The basic storyline here is that a man who seems to always dress in yellow with a wide-brimmed hat captures a young monkey from the jungle, takes him home to put in the zoo but ends up rather adopting George (in a subsequent book) to live in his house. George causes all kinds of mischief but it always turns out alright in the end.
All the stories about George follow a similar pattern, although I find the originals more endearing; the later books that have been written by a different author are a bit too formulaic for me. But the originals have a few issues of their own. One is that they definitely show evidence of being written in a different era. There seems to be no problem with the idea that a man on vacation (or whatever he was doing there- exploring? collecting more likely) can just bring a wild animal home with him. I find the method of capture charming, as it reflects the insatiable curiosity of the little monkey- the man simply puts his hat on the ground, George approaches and tries to put it on himself, hides his own eyes, and is caught. On the way home via ship George falls overboard and is rescued; once back in America he spends the night at the man's house and eats dinner at the table, then smokes a pipe (hello- what?!) before going to bed. The next day the monkey is left alone for a while and plays with the telephone (a very archaic-looking instrument to my kids!) which gets him in trouble with the fire department and thrown in jail. He escapes, walks across telephone wires, flies away with a bunch of balloons and eventually is found by the iconic man-with-the-yellow-hat (this fellow never has a real name) who takes him to the zoo where he appears happy despite the austere environment- a bare cage with just a swing.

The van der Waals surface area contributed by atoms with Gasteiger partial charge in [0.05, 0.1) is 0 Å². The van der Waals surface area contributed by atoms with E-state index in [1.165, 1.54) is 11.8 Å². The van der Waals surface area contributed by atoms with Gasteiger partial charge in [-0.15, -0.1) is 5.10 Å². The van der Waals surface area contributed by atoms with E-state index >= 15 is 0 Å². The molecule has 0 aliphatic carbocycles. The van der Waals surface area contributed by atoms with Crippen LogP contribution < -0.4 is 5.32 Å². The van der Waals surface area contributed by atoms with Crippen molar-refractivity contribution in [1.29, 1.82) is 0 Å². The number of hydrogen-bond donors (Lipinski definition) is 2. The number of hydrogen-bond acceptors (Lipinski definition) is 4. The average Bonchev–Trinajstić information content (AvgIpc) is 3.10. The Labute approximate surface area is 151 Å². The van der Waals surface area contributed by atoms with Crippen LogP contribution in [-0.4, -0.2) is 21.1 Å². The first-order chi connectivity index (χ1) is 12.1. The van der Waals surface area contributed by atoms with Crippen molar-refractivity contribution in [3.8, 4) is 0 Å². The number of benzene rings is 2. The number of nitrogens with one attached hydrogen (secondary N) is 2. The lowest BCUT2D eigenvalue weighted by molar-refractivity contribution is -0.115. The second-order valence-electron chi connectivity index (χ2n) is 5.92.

I'm guessing most of the issues here won't bother kids at all. The one that actually bugs me most is that George is consistently called a monkey when he looks like a chimpanzee- although his fur is reddish brown, not black.
It's funny though; even though when I think closely about it I find some things odd or inappropriate about the original stories, I still like them better than the newer books. (There are two sets of these, which we've found at the library. One which mimicks the original style closely, the others seem to be based on a tv series and has a smooth, animated look, not hand-illustrated. I have another set of minor issues with these, which will come up later if I continue to write about them). The originals just have more charm, and of course are loaded with nostalgia for me. My mom read them to me over and over, when I was a kid.
Rating: 4/5 ......... 64 pages, 1941 ....... find this book at Powell's